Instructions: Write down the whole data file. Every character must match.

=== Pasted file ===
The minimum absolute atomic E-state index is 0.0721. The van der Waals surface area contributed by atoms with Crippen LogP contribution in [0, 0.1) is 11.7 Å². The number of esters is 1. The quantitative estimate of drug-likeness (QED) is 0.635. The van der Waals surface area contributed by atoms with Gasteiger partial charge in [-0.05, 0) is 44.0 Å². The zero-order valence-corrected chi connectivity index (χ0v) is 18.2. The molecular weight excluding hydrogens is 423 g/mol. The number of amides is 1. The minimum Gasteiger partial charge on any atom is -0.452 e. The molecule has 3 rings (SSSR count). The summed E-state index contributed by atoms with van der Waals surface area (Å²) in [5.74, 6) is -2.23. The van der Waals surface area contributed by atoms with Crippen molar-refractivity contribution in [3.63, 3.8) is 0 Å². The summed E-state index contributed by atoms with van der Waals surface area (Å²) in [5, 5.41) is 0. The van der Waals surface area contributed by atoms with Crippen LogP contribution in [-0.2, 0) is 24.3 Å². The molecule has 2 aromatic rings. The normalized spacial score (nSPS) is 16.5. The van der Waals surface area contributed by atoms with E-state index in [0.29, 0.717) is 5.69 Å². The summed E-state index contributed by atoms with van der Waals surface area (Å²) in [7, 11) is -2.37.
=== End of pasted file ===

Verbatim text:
The minimum absolute atomic E-state index is 0.0721. The van der Waals surface area contributed by atoms with Crippen LogP contribution in [0, 0.1) is 11.7 Å². The number of esters is 1. The quantitative estimate of drug-likeness (QED) is 0.635. The van der Waals surface area contributed by atoms with Gasteiger partial charge in [-0.05, 0) is 44.0 Å². The zero-order valence-corrected chi connectivity index (χ0v) is 18.2. The molecular weight excluding hydrogens is 423 g/mol. The number of amides is 1. The minimum Gasteiger partial charge on any atom is -0.452 e. The molecule has 3 rings (SSSR count). The summed E-state index contributed by atoms with van der Waals surface area (Å²) in [5.74, 6) is -2.23. The van der Waals surface area contributed by atoms with Crippen molar-refractivity contribution in [3.63, 3.8) is 0 Å². The summed E-state index contributed by atoms with van der Waals surface area (Å²) in [5, 5.41) is 0. The van der Waals surface area contributed by atoms with Crippen LogP contribution in [-0.2, 0) is 24.3 Å². The molecule has 2 aromatic rings. The normalized spacial score (nSPS) is 16.5. The van der Waals surface area contributed by atoms with E-state index in [0.29, 0.717) is 5.69 Å². The summed E-state index contributed by atoms with van der Waals surface area (Å²) in [7, 11) is -2.37.